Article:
The Bharatiya Janata Party (BJP) is on a social media alert, as is evident from it boycotting NDTV over an alleged tweet against Narendra Modi attributed to senior leader Sushma Swaraj.
@ndtv had tweeted that after the BJP’s Central Election Committee meet on March 8, Sushma Swaraj had allegedly questioned the move to let the party’s prime ministerial candidate Modi contest from the Varanasi seat. Swaraj was reported by NDTV to have tweeted that if there was a Modi wave across the country, what was the need to have him contesting from Murli Manohar Joshi’s seat.
Senior BJP leader Joshi is the current MP from the constituency and as per reports, he has shown his unwillingness to step aside in favour of the Modi.
Although NDTV has regretted the error on account of the tweet that never was, it is interesting to note that another news channel, Aaj Tak, ran a similar report on its website’s breaking news section claiming sources at the BJP meet had highlighted Swaraj’s comments. The news has since ceased to exist on Aaj Tak’s site post the NDTV fracas.
This is not the first time that BJP has fallen under the double edges of the phenomenon called social media, despite the fact the party perhaps has been a trendsetter and most aggressive within the medium. Take the case of Varun Gandhi, a prominent young face within the party. First he praises estranged cousin Rahul Gandhi for some of his work in Amethi, then tweets a clarification: “It should NOT be seen as an endorsement of any political party or candidate,” he said.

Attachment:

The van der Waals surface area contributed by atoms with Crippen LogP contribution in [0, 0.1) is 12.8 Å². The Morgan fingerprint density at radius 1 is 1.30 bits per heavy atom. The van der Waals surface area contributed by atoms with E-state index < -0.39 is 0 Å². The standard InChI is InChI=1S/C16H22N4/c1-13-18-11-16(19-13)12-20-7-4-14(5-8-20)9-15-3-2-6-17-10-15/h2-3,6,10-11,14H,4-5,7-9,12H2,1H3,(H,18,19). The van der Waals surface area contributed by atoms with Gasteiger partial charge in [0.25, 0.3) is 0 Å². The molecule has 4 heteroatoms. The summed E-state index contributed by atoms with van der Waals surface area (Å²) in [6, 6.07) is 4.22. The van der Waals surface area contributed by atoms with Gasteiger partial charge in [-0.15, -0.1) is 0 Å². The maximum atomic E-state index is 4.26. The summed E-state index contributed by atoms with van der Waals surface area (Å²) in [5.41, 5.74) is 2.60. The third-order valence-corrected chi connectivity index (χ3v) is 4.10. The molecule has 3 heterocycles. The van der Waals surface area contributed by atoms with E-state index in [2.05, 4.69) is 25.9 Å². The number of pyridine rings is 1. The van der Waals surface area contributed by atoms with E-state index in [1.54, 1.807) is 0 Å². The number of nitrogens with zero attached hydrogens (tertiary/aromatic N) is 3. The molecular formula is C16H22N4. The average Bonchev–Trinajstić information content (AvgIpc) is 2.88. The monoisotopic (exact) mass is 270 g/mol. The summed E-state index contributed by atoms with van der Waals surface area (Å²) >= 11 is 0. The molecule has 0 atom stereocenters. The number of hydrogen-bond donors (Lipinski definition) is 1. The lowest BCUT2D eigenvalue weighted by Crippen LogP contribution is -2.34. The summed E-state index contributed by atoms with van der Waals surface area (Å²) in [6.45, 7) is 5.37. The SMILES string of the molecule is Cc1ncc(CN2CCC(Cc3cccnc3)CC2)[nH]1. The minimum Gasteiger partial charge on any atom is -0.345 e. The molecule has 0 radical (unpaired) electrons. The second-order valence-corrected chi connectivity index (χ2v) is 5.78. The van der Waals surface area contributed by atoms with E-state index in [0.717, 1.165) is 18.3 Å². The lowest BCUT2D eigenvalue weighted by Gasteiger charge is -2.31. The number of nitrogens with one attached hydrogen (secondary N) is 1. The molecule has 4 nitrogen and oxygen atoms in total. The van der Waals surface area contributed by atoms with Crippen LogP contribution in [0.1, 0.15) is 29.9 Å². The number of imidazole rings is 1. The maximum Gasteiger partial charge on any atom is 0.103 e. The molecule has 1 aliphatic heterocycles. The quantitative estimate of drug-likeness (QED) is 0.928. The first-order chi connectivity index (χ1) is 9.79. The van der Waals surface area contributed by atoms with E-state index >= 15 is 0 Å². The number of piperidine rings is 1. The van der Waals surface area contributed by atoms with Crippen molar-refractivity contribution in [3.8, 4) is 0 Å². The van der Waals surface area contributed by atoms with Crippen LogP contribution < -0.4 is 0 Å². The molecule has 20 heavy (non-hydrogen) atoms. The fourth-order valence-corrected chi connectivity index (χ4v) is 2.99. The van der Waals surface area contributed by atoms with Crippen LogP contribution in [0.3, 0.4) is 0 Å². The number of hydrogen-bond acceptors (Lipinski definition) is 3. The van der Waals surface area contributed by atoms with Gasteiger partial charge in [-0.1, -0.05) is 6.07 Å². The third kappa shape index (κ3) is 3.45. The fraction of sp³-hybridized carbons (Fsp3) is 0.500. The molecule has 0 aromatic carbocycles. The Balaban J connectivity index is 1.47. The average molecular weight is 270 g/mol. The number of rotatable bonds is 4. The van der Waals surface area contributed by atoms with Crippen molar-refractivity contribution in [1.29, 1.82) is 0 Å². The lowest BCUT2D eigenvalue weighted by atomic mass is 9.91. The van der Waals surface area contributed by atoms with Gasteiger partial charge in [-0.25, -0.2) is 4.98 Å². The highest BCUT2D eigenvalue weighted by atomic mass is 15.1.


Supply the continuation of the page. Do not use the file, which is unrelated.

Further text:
Later in Sultanpur, the BJP’s Gandhi said, “I want to bring in a new form of politics. We need small-scale industries, the kind of self-help groups that Rahul-ji has set up successfully in Amethi, though I haven't seen his work personally.”
All that the embarrassed party could do was let its spokesperson Prakash Javadekar blame the 140-character limit of Twitter that “creates the problem". According to NDTV.com, a statement sent out by Varun later, however, was almost the same.
Observers feel the BJP has all its flanks open and no safety net to address the Twitterati blows rained upon it for such strategy disasters. Others cases in point, apart from the above, are: Nirmala Sitharaman’s re-tweet that “if only Shushma had stood for Seemaandhra in Lok Sabha just like Venkaiah & Jaitley did today” on February 20, when Prime Minister Manmohan Singh addressed BJP’s concerns on Seemandhra and the bill was passed by the Rajya Sabha; Shahnawaz Hussain’s dig at Digvijay Singh that the Congress General Secretary takes out his problems and frustration by tweeting daily in the morning, as his party never gave Digvijay any good position when it was in its full power for years; even party spokesperson Meenakshi Lekhi revealing on Twitter the surname of the female journalist who accused Tehelka editor Tarun Tejpal of sexual assault following which the National Commission for Women had sought an explanation from the BJP.